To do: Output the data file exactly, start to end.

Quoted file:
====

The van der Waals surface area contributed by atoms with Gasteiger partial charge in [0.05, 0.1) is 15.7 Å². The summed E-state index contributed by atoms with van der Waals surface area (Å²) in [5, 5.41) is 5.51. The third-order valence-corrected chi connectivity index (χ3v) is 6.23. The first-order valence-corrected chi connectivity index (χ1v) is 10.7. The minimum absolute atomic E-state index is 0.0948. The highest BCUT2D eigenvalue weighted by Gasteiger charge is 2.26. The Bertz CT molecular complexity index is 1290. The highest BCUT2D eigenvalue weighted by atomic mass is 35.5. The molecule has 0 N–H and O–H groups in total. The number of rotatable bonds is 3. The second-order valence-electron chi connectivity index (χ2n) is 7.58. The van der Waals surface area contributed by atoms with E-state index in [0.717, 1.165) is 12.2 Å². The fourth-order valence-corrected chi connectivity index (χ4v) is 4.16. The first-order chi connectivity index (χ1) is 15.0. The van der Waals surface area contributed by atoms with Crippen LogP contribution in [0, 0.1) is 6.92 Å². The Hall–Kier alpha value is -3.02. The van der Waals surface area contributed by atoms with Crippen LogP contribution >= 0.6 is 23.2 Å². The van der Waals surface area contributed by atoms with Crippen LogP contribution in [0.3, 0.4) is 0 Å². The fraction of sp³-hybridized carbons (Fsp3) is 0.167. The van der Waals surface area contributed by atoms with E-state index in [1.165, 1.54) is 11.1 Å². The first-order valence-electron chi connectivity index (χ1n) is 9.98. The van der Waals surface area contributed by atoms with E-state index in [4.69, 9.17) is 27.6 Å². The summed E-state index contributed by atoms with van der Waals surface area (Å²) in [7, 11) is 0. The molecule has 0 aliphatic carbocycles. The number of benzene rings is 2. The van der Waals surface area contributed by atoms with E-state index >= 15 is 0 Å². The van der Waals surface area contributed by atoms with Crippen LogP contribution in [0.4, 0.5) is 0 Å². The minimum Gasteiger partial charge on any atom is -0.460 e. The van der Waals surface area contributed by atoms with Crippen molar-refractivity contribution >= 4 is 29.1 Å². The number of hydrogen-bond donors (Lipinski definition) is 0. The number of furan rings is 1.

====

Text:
The van der Waals surface area contributed by atoms with Gasteiger partial charge in [0.05, 0.1) is 15.7 Å². The summed E-state index contributed by atoms with van der Waals surface area (Å²) in [5, 5.41) is 5.51. The third-order valence-corrected chi connectivity index (χ3v) is 6.23. The first-order valence-corrected chi connectivity index (χ1v) is 10.7. The minimum absolute atomic E-state index is 0.0948. The highest BCUT2D eigenvalue weighted by Gasteiger charge is 2.26. The Bertz CT molecular complexity index is 1290. The highest BCUT2D eigenvalue weighted by atomic mass is 35.5. The molecule has 0 N–H and O–H groups in total. The number of rotatable bonds is 3. The second-order valence-electron chi connectivity index (χ2n) is 7.58. The van der Waals surface area contributed by atoms with E-state index in [0.717, 1.165) is 12.2 Å². The fourth-order valence-corrected chi connectivity index (χ4v) is 4.16. The first-order chi connectivity index (χ1) is 15.0. The van der Waals surface area contributed by atoms with Crippen LogP contribution in [0, 0.1) is 6.92 Å². The Hall–Kier alpha value is -3.02. The van der Waals surface area contributed by atoms with Crippen LogP contribution >= 0.6 is 23.2 Å². The van der Waals surface area contributed by atoms with Crippen LogP contribution in [0.3, 0.4) is 0 Å². The fraction of sp³-hybridized carbons (Fsp3) is 0.167. The van der Waals surface area contributed by atoms with E-state index in [1.165, 1.54) is 11.1 Å². The first-order valence-electron chi connectivity index (χ1n) is 9.98. The van der Waals surface area contributed by atoms with E-state index in [4.69, 9.17) is 27.6 Å². The summed E-state index contributed by atoms with van der Waals surface area (Å²) in [7, 11) is 0. The molecule has 0 aliphatic carbocycles. The number of benzene rings is 2. The van der Waals surface area contributed by atoms with E-state index >= 15 is 0 Å². The van der Waals surface area contributed by atoms with Crippen LogP contribution in [0.4, 0.5) is 0 Å². The minimum Gasteiger partial charge on any atom is -0.460 e. The van der Waals surface area contributed by atoms with Crippen molar-refractivity contribution >= 4 is 29.1 Å². The number of hydrogen-bond donors (Lipinski definition) is 0. The number of furan rings is 1.